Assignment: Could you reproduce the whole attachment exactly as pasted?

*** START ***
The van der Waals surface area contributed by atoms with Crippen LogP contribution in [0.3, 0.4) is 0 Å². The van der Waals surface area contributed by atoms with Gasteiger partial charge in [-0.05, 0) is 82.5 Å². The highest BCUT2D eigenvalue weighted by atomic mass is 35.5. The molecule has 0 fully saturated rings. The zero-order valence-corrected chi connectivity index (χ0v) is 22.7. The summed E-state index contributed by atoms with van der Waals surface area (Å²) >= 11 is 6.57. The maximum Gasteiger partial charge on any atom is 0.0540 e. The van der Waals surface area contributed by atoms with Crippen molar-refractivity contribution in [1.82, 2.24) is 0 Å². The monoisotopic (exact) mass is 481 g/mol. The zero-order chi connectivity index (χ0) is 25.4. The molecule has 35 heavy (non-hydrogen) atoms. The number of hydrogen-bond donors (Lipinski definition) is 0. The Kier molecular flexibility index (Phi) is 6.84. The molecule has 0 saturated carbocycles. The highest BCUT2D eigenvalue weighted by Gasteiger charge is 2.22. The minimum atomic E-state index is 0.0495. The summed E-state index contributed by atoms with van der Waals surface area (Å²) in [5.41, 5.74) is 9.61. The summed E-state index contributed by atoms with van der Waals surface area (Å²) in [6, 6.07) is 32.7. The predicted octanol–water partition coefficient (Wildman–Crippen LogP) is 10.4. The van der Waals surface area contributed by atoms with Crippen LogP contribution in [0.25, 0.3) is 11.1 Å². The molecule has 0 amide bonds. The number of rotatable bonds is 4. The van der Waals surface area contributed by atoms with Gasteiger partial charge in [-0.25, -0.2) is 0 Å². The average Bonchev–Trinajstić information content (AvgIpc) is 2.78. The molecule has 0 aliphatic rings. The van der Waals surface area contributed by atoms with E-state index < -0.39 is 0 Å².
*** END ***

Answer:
The van der Waals surface area contributed by atoms with Crippen LogP contribution in [0.3, 0.4) is 0 Å². The van der Waals surface area contributed by atoms with Gasteiger partial charge in [-0.05, 0) is 82.5 Å². The highest BCUT2D eigenvalue weighted by atomic mass is 35.5. The molecule has 0 fully saturated rings. The zero-order valence-corrected chi connectivity index (χ0v) is 22.7. The summed E-state index contributed by atoms with van der Waals surface area (Å²) >= 11 is 6.57. The maximum Gasteiger partial charge on any atom is 0.0540 e. The van der Waals surface area contributed by atoms with Crippen molar-refractivity contribution in [1.82, 2.24) is 0 Å². The monoisotopic (exact) mass is 481 g/mol. The zero-order chi connectivity index (χ0) is 25.4. The molecule has 35 heavy (non-hydrogen) atoms. The number of hydrogen-bond donors (Lipinski definition) is 0. The Kier molecular flexibility index (Phi) is 6.84. The molecule has 0 saturated carbocycles. The highest BCUT2D eigenvalue weighted by Gasteiger charge is 2.22. The minimum atomic E-state index is 0.0495. The summed E-state index contributed by atoms with van der Waals surface area (Å²) in [5.41, 5.74) is 9.61. The summed E-state index contributed by atoms with van der Waals surface area (Å²) in [6, 6.07) is 32.7. The predicted octanol–water partition coefficient (Wildman–Crippen LogP) is 10.4. The van der Waals surface area contributed by atoms with Crippen LogP contribution in [0.25, 0.3) is 11.1 Å². The molecule has 0 amide bonds. The number of rotatable bonds is 4. The van der Waals surface area contributed by atoms with Gasteiger partial charge in [-0.25, -0.2) is 0 Å². The average Bonchev–Trinajstić information content (AvgIpc) is 2.78. The molecule has 0 aliphatic rings. The van der Waals surface area contributed by atoms with E-state index < -0.39 is 0 Å².